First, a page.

Fourth through seventh grades I lived with my family in Japan—half the time off-base, “on the economy,” the other half on the US Naval base in Yokosuka. My father has always been a Sunday-driver kind of guy, and being in a foreign country the drives we took there were always an adventure. When we first arrived we had a huge Chevy Impala shipped over that he would delight in turning down into some narrow back alley, practically scraping the sides of buildings with its swollen American body, while we all held our breath praying that one of those little three-wheeled trucks didn’t come jostling its way toward us, leaving no escape.
One weekend outing I remember, quite vividly, was spent touring Japanese orphanages, where we were looking for a little girl to adopt. They were all beautiful places, shrine-like in their serenity, with dark mahogany woodwork, and lush foliage in tidy courtyards, and adorable, round-faced girls with shining black hair shyly peering around corners at us. My parents talked to the caretakers while I did my own shy blue-eyed peering back. For some reason, my parents changed their minds and we ended up not adopting, and it was never mentioned again.
A couple of years ago I was recalling this memory at a family gathering, and was greeted by dead silence. It had never happened. I was shocked! Apparently, perhaps feeling my privileged (spoiled) youngest child status threatened from some chance remark, or maybe from something I had read, I had this incredibly detailed dream which over the years had settled into the memory portion of my brain as truth. I even remember telling friends about this potential adoption, wondering what it would have been like to have a new little sister, and how it may have re-shaped my personality. Then I started to doubt all of my past memories; was it reality, a dream posing as reality, or even a passing thought that had snuck over into Truth Territory innocently whistling and scuffing its little sneakered foot in the dirt?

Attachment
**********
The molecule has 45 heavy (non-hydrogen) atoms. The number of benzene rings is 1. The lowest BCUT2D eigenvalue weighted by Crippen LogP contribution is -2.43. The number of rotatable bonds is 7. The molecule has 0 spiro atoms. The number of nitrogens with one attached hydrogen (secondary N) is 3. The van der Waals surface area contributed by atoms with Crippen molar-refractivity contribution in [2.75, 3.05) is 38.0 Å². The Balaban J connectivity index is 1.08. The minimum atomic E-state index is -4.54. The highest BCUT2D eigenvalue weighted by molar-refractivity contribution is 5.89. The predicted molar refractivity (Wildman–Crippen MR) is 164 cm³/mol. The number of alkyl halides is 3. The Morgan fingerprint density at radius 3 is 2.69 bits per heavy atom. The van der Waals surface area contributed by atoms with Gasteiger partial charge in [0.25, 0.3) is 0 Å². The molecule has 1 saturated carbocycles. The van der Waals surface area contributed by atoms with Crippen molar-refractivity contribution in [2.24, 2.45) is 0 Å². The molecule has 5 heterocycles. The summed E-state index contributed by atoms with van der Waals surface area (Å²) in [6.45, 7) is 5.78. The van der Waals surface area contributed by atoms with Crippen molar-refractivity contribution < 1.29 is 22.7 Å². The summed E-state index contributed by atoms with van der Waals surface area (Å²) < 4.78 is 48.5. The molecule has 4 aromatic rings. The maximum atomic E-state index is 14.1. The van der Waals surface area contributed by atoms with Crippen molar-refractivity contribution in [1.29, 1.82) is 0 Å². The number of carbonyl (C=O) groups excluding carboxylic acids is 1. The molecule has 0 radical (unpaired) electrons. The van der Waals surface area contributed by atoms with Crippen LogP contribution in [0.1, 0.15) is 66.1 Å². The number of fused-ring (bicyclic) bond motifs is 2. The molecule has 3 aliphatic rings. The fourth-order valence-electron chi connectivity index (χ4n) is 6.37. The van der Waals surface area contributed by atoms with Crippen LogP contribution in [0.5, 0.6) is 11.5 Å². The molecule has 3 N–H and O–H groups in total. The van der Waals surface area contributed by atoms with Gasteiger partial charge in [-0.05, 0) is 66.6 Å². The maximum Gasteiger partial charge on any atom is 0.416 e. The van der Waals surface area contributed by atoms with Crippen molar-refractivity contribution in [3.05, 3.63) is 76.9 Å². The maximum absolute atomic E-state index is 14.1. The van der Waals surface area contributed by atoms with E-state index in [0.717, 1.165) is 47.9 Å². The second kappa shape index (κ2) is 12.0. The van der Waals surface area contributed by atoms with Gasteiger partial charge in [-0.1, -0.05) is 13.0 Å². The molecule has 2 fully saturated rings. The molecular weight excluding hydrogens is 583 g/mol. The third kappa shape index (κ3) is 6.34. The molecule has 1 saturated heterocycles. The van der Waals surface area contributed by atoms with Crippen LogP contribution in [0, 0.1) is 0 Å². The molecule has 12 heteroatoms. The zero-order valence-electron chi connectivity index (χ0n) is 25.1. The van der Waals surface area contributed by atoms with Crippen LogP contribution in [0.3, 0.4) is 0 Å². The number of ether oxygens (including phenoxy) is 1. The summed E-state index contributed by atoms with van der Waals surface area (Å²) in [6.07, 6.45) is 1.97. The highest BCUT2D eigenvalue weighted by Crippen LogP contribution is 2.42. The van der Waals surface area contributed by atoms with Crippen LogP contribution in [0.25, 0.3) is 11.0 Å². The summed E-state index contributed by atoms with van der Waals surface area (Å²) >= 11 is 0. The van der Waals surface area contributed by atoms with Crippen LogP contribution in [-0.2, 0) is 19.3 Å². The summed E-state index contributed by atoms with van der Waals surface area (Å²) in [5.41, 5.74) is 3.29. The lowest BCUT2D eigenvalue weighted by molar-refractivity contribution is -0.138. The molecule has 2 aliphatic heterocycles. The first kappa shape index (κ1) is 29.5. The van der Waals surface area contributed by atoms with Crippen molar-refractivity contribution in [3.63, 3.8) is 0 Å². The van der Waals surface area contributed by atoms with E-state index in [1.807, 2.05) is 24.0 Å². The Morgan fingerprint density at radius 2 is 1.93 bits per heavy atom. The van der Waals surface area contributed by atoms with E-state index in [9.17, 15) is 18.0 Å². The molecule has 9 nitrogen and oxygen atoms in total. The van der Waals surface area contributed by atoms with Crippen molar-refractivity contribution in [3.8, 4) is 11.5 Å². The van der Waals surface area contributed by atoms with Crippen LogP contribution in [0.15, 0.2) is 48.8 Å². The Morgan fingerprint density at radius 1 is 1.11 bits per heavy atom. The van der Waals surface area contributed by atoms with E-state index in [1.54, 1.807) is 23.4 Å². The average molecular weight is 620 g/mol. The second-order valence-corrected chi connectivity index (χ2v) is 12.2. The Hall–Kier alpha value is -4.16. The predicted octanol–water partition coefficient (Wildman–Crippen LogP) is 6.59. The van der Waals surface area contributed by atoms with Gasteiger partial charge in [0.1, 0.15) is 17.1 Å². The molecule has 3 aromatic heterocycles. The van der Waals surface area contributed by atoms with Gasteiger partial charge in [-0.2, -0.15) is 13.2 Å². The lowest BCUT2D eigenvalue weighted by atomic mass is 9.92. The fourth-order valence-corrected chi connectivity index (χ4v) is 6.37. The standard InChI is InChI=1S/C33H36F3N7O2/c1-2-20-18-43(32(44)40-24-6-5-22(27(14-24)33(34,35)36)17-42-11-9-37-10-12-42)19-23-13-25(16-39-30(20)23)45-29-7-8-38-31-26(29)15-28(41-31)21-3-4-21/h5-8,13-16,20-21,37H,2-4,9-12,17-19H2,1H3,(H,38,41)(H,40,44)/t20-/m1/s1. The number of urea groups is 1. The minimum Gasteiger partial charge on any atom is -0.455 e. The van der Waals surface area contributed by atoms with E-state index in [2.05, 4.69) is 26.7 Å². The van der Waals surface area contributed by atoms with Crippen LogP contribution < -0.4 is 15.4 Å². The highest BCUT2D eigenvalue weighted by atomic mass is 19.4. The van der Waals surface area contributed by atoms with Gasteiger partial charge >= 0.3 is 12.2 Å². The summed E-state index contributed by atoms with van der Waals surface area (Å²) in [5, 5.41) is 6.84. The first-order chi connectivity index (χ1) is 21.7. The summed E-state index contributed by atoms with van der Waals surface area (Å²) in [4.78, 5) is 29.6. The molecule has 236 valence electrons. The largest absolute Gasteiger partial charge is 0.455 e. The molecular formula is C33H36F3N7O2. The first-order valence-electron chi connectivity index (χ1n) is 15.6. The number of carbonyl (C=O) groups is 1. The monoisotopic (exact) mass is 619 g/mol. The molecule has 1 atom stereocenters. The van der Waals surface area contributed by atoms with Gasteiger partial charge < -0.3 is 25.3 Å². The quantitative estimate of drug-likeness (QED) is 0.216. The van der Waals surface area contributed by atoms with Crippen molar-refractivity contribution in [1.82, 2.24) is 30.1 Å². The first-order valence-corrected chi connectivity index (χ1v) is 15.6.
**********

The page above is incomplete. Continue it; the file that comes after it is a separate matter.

I recently read A Long Way Gone, Ishmael Beah’s account of being conscripted as a child soldier in Sierra Leone, and got totally wrapped up in it, because his story is interesting, and I found it encouraging that he came from such a situation of horror and is using his book and experience to enlighten the world. (I still think so, by the way.) In my blissful ignorance to current events, I was telling Hannah how intense this book was, and she very tactfully suggested I do a little research as there had been some controversy about the truthfulness of the story. But of course!
When I read a memoir, I keep my own personal skepticism in mind, for surely it can’t just be me? I couldn’t give you a verbatim recount of the conversation I had at breakfast this morning, how can we expect someone writing about something well after the “fact” be expected to be entirely accurate? I’m not saying that people who knowingly lie about things should get away with it by naming their outright fiction a memoir, because they’re out there. It seems like a given to me that publishers should always include disclaimers, and do better fact-checking, especially when it concerns a specific event. In the meantime, the literary world can continue to have discussion groups, and write insightful books on the topic–I trust they’ll figure it out. (And when they do my personal insider, Hannah, will let me know!) I just feel maybe we should be a little more forgiving of the memoir genre itself. Appreciate it for art’s sake or whatever. And if I ever decide my life was ever interesting enough at any point to write a memoir, they’ll be a huge statement at the front of the book, maybe even part of the title: Maybe 20 percent truth, most likely 80 percent bullshit. As far as I know…